Baltimore City Teens Speak Up Against Violence And Trauma In Their City
Mori Johnson, Morgan State University | 2/14/2020, 6 a.m.
Loneliness, depression, and suicide were some of the words shouted from the audience of children and teenagers when asked to define trauma at the Healing City Baltimore Symposium. The symposium, which was held at the University Student Center at Morgan State University on Friday, February 7, 2020 brought together 12 high schools, three middle schools, and a host of vendors, and spectators.
This event happened two days before the signing of the trauma response bill, known as the Elijah Cummings Healing City Act by Mayor Bernard C. “Jack” Young on Sunday at Frederick Douglass High School.
“I stand here with you today ready to do my part, to build on this movement, to fulfill Elijah’s vision, and to make Baltimore the healing city that our children and families need and deserve,” said Mayor Young at the signing ceremony.
“Together we will make sure that our children and their families have a chance to heal from the trauma they’ve already faced, overcome them, and move forward with healthy, promising futures.”
Following the late Congressman Elijah Cummings’ vision and inspired by the resilience of the youth, District 1 Councilman Zeke Cohen carried the torch that Cummings left behind.
“This work started with Congressman Elijah Cummings. He was a champion for children and elevated this issue of childhood trauma to the national stage,” says Cohen.
“There was nothing I could do but to amend this bill and rename it the Elijah Cummings Healing City Act.”
The new act is a citywide initiative that will provide services such as: counseling, employment assistance, and housing, to the youth and families who have experienced or are currently dealing with a traumatic event. In addition, the staff working to provide such services will be fully trained to be trauma responsive, meaning they understand the severity of trauma, are able to recognize its effects, and will provide the best resources and services.
The youth who participated at the symposium shared their traumatic experiences with the 300 students, whose ages ranged from 12 to 17 years old, teachers, social workers, and supporters that were in attendance.
“I feel excited and hopeful,” said Anna McPhatter, Professor and Founding Dean of Morgan State University, School of Social Work. She continued, “Our youth are coming to our face and telling us the things that they are experiencing, that is influencing their ability to grow up and have meaningful lives, and they are asking us as the grown-ups in the room to listen.”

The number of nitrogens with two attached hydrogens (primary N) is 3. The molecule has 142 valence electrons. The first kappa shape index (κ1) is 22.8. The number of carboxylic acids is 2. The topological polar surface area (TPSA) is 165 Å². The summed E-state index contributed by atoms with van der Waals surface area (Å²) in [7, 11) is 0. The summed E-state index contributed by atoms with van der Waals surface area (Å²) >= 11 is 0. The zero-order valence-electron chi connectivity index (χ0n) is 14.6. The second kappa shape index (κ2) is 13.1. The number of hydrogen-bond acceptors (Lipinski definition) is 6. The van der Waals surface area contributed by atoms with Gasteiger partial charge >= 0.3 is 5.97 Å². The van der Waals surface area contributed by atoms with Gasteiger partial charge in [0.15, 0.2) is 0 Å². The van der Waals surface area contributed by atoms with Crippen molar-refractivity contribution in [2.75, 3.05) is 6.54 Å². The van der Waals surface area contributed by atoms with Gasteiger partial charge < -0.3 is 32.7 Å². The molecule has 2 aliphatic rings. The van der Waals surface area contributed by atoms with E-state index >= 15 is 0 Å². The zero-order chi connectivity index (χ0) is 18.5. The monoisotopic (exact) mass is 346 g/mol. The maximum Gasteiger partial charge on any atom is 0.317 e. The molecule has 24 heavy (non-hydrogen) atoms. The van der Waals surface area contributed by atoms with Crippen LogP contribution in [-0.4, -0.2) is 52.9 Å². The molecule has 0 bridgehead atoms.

Coppin State University student BrianHa McMillion, 21, wrote and shared her story of how she wanted to commit suicide as a child. It was her first time sharing her story with anyone, and as she spoke to the crowd, tears ran down her face.
She was bullied by her classmates beginning in fifth grade, and didn’t know how to discuss the mental and verbal abuse that she suffered with her mother. Like most young people in her situation do, she normalized the behavior.
“I would like students to know that they are not alone. I want them to know that other people have been in their position, with depression and the suicidal mindset and they were able to move on and live their lives,” said McMillion.
“This is a storm, but it will not last forever. This too shall pass.”
Following McMillion’s performance, moderator Jabari Michael Thompson led participants A’Niya Taylor, Nyah Vanterpool, and Antonio Mooren in a panel discussion titled “How to Recognize Traumatic Events and How to Navigate the Healing Process.”
The rest of the afternoon included: speakers, spoken word performances, workshops, temperature checks, which involved audience participation, and closing remarks led by Councilman Cohen.
“I’ve been inspired by young people who came to City Hall, and told us that we needed to focus on reducing, preventing, and responding to trauma,” said the council member.
“They felt like our city is overly concerned with policing and under concerned with preventing those things that would reduce crime.”
Healing City Baltimore is an organization that focuses on recognizing and addressing trauma within the youth and their families in Baltimore City. Councilman Cohen, along with other councilmembers, city employees, students, and community members all work together to carry out the vision and mission of the organization. Ultimately, the organization focuses on healing the city of Baltimore from “trauma, violence, and racial inequity” so that its residents can live happier, healthier lives.